Caring for a uniquely-abled person could be all-consuming. It usually takes its toll both emotionally and physically. While it can be hard to extract time and energy to make uniquely-abled adults more independent, the efforts are definitely worthwhile.
A sense of frustration among caregivers often gives a feeling of letting go. It’s hard to accept the unknown issues involved in achieving an independent lifestyle for a family member who is uniquely-abled. Change can be difficult to accept for many people.
As parents and family members of uniquely-abled adults, we all do our best under challenging circumstances. However, we often want to control someone’s life when we genuinely care about his/her well-being. This is in order to nurture and protect them. We often feel that releasing the control is like the end of everything for that person. We overlook the fact that the more we try to manage the situation, the less responsibility will that person take. That person, over time, will grow more dependent on us.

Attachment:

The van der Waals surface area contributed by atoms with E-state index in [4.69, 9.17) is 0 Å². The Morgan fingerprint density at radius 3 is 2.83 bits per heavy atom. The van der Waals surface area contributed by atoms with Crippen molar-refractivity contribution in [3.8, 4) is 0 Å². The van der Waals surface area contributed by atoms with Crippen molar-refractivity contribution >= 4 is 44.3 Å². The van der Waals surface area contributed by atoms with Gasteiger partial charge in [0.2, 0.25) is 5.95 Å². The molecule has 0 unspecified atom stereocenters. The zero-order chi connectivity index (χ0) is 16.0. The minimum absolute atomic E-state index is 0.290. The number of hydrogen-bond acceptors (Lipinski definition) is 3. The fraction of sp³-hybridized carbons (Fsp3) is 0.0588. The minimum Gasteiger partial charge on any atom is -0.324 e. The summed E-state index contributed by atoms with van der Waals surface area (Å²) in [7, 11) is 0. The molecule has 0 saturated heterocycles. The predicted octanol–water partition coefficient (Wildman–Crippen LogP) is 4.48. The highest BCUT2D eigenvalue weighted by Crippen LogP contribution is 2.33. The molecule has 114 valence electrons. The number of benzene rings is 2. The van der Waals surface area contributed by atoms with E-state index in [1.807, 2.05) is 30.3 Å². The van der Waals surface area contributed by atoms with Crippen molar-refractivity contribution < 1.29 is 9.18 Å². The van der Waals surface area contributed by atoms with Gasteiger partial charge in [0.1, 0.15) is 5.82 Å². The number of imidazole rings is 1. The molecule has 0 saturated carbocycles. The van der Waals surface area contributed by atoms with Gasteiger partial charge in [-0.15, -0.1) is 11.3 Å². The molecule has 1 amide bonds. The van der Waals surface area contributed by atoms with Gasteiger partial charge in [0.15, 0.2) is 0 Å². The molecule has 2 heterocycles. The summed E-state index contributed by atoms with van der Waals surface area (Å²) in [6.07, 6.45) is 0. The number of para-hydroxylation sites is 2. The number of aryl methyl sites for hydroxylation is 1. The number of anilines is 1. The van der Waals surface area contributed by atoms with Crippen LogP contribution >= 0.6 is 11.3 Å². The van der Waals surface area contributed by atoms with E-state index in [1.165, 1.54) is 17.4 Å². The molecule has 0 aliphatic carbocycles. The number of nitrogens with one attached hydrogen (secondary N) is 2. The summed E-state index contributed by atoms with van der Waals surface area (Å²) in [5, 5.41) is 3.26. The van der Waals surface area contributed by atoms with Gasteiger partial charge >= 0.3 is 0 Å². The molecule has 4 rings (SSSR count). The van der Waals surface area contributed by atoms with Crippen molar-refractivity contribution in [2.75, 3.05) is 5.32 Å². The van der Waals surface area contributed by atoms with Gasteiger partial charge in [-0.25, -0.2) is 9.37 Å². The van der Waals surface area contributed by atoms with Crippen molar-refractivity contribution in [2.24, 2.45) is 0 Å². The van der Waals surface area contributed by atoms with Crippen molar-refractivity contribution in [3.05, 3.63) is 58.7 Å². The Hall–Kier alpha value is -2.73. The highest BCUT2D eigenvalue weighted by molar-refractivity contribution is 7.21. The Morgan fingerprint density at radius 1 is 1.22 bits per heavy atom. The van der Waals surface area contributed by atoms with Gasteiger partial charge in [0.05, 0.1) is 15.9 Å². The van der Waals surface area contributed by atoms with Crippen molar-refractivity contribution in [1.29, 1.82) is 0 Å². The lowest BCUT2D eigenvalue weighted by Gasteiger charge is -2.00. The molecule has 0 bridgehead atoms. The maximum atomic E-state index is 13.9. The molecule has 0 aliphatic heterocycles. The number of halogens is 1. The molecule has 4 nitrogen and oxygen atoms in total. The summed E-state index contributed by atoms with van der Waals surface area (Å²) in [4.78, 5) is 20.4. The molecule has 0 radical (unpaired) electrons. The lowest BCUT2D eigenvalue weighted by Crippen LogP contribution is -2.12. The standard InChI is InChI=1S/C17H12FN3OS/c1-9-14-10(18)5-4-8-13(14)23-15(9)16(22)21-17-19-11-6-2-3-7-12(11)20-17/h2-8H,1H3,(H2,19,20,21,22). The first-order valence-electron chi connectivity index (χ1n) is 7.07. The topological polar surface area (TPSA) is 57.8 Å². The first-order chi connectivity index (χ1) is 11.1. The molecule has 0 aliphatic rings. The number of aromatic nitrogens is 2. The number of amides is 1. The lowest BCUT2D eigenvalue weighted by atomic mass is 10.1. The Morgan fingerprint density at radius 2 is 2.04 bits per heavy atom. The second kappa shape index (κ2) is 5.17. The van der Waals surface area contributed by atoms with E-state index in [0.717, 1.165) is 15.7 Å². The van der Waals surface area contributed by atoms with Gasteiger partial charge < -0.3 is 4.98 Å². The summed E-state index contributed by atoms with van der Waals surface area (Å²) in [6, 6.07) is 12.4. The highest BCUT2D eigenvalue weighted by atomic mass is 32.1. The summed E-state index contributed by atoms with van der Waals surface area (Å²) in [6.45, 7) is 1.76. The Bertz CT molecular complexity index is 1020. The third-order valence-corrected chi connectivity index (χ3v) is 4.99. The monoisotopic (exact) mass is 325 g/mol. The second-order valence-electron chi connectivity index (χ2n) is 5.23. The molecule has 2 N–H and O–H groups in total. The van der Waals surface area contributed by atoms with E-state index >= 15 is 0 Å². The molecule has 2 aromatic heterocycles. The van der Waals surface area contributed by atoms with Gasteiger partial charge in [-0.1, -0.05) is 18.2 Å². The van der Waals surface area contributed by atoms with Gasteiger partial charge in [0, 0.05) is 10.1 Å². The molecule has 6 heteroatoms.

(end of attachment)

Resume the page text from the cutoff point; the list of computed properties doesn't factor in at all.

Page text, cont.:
Instead of trying to manage every decision and interaction of uniquely-abled persons, we should hunt ways to gradually switch to offering support. This will help them to grow up as independent uniquely-abled adults.
The change from “control” to “support” can begin with some simple steps. A tweak in the language we use to communicate with a uniquely-abled person could be a starting point. Instead of “telling” them what to do, we can ask them what they “would like” to do. Such a gradual process will help that person move towards enhanced independence and self-determination.
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